Tuesday, March 19, 2013

American Le Mans penalties

While watching the 12hrs of Sebring it reminded us of one of our gripes about the ALMS. We have always thought their penalties have almost always been harsher than required. This is really a practice in cruel and unjust punishment.

Allan McNish driving the #2 Audi was given a stop and hold penalty for bumping one of the LMPC cars off the road. But in reality a trained eye would have noticed that he was being shoved off the road. As a racer it is assumed that he will aim to keep his vehicle on the race track, because going off track slows you down and causes you to have an accident. So whether an LMPC driver sees him coming or not McNish's primary aim is to stay on track. It's the responsiblity of the LMPC driver to be aware of his surroundings, and judge the closing rates of different vehicles. That was purely a racing incident.

The ALMS has a penchant for resorting to a "stop and hold" penalty for everything. The logic behind that is probably that it gives the victim some kind of solace from seeing their aggressor's race also hampered.

But penalties are supposed to be given depending on how dangerous and flagrant they appear. Here are the in-race penalties we know off:

-A warning which is really not a penalty
-A drive through penalty: the driver comes into the pit lane and drives through the pit lane at pit speed  and exits back on the track without stopping for service.
-A stop and go penalty: the driver comes to the pit lane stops at his pit stall (or at the official's area in the pit lane) comes to a complete stop, turns off the engine, then is let back out again without any servicing done.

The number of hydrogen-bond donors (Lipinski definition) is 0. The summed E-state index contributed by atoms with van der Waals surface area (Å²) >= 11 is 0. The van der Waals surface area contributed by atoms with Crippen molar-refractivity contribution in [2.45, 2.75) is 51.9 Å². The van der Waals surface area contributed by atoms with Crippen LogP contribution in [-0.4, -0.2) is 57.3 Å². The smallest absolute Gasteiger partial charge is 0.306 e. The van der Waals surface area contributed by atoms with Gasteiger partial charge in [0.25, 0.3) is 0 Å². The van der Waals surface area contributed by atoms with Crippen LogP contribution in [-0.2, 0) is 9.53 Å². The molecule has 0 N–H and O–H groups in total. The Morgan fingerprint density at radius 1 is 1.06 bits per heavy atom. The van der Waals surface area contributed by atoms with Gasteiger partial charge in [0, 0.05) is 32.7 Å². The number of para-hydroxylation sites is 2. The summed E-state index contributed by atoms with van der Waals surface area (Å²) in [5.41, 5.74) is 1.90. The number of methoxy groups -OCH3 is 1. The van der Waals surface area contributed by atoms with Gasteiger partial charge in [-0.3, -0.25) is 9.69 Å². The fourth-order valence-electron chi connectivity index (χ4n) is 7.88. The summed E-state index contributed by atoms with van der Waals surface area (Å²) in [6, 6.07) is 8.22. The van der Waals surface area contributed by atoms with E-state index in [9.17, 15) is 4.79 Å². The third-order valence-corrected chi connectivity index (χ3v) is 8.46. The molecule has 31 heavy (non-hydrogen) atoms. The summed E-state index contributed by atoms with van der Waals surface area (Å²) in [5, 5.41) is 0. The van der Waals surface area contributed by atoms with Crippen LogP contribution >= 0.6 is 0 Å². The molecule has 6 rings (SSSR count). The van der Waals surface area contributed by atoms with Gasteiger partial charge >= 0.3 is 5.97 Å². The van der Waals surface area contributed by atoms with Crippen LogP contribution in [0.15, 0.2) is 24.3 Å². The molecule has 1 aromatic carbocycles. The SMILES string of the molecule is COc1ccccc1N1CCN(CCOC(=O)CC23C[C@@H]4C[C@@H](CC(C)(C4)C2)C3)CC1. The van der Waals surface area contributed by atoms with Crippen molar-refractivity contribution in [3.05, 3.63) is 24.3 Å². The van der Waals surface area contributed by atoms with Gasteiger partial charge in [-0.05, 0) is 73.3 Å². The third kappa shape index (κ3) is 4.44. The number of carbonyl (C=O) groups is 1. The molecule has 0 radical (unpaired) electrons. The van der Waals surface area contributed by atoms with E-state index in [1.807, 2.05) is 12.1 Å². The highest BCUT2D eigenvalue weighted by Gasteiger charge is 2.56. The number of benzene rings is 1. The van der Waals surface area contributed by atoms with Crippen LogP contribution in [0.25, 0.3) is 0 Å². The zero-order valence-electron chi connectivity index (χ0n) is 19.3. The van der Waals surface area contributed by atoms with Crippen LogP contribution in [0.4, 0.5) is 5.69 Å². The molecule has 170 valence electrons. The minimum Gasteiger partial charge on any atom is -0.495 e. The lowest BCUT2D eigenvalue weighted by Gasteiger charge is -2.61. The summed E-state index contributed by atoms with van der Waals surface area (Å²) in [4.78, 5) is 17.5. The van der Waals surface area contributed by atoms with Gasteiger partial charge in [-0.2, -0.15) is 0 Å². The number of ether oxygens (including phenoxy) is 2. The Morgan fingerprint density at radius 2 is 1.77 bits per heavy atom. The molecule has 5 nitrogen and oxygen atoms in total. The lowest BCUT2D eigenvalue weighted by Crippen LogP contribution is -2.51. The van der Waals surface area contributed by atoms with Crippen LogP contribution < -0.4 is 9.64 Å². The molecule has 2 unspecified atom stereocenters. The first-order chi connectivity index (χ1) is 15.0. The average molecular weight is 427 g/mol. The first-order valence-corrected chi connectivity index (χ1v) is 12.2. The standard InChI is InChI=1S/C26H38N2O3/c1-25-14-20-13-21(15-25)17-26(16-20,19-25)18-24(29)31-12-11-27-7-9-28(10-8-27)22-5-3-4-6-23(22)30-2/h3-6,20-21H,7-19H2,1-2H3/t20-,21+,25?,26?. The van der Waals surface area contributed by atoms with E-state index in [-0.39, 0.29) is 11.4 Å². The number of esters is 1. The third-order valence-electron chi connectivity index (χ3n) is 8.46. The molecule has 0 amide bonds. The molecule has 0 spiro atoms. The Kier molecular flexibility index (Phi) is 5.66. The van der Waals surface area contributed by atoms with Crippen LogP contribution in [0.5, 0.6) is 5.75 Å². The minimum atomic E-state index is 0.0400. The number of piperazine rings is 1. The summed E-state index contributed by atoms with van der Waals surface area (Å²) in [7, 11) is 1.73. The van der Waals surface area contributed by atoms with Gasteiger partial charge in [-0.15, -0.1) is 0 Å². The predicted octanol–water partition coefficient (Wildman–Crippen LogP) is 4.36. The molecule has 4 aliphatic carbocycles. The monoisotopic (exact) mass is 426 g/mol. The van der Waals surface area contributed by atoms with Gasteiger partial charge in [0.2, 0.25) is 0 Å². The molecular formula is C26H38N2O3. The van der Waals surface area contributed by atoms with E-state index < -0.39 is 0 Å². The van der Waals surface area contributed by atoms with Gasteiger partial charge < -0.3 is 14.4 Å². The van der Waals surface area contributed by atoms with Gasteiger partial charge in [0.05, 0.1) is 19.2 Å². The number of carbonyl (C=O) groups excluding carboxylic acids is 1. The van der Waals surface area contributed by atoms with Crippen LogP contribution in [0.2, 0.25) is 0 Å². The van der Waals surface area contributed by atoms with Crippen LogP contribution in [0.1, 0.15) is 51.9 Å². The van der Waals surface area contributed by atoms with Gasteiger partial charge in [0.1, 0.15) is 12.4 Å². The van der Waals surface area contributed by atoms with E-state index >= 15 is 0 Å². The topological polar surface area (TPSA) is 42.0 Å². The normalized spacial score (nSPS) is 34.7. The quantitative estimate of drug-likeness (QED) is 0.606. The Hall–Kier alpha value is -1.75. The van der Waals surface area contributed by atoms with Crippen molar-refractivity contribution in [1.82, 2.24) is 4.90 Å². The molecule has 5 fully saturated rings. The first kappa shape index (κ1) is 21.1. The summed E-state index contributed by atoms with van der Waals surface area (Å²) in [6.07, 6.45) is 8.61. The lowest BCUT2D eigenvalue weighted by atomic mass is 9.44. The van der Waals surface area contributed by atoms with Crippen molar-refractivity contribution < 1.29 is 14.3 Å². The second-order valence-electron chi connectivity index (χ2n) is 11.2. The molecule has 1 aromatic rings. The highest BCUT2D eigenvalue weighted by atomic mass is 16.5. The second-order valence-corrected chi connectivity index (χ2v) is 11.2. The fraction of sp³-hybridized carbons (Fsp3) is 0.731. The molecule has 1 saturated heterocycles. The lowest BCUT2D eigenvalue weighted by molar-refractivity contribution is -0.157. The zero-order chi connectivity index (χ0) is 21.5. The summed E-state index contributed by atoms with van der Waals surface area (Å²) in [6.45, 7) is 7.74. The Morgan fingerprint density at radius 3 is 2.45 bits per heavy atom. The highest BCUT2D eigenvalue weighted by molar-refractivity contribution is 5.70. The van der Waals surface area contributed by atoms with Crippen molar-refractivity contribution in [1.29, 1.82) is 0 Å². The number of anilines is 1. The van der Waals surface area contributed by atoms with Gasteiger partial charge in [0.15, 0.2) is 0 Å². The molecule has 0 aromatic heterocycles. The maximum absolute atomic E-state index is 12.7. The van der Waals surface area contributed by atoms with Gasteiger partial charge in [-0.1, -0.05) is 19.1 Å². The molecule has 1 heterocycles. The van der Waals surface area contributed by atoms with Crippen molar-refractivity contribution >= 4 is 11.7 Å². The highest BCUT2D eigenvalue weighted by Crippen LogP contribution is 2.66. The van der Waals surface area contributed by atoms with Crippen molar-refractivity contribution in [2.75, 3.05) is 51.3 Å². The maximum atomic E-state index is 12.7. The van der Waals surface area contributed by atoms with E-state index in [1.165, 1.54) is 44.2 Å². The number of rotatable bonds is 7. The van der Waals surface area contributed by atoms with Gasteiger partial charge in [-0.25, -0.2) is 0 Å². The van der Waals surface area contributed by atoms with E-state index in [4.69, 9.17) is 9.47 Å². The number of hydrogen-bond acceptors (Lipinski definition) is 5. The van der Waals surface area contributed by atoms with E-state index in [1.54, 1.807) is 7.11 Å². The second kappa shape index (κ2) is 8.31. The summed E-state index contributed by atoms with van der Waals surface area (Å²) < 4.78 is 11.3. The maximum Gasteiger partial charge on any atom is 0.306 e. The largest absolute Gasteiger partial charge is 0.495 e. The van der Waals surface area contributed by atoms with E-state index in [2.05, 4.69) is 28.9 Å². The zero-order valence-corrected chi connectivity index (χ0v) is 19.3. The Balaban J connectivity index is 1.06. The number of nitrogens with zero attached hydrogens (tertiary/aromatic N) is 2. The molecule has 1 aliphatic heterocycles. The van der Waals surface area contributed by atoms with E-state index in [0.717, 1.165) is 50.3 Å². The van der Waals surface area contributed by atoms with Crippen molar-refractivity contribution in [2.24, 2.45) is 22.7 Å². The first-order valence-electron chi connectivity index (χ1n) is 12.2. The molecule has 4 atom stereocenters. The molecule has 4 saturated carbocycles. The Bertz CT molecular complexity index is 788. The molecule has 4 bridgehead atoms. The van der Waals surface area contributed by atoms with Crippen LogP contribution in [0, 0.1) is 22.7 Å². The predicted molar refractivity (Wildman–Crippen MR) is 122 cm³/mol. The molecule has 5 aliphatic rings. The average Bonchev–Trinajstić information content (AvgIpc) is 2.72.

-The stop and hold penalties: these can have different lengths. 10 seconds, 30 seconds, 1 min, 3 min, 5min depending on the severity of the offense.
-Exclusion of a particular driver: we have only seen this at Le Mans. Teams spend fortunes just to get there, the ACO doesn't want to make them regret their investment by declaring the whole squad ineligible.
-The black flag: the entire team is no longer scored and their result is null and void. It's as if they never competed in the race. We can't recall ever seeing this, and we hope to never have to. However we have seen the black flag used to warn a certain Allan McNish in the ALMS during the Audi R10 days.

Keep in mind we stand by the logic that a penalty should only be assessed if a driver had the opportunity of wat lawyers would call "last clear chance". Meaning the driver at fault had a final chance to avoid the whole deal.

Just like anything left to judgement there will be differing opinions and case by case situations, but any stop and hold over 1 minute, should only be applied when a driver commits a flagrant offense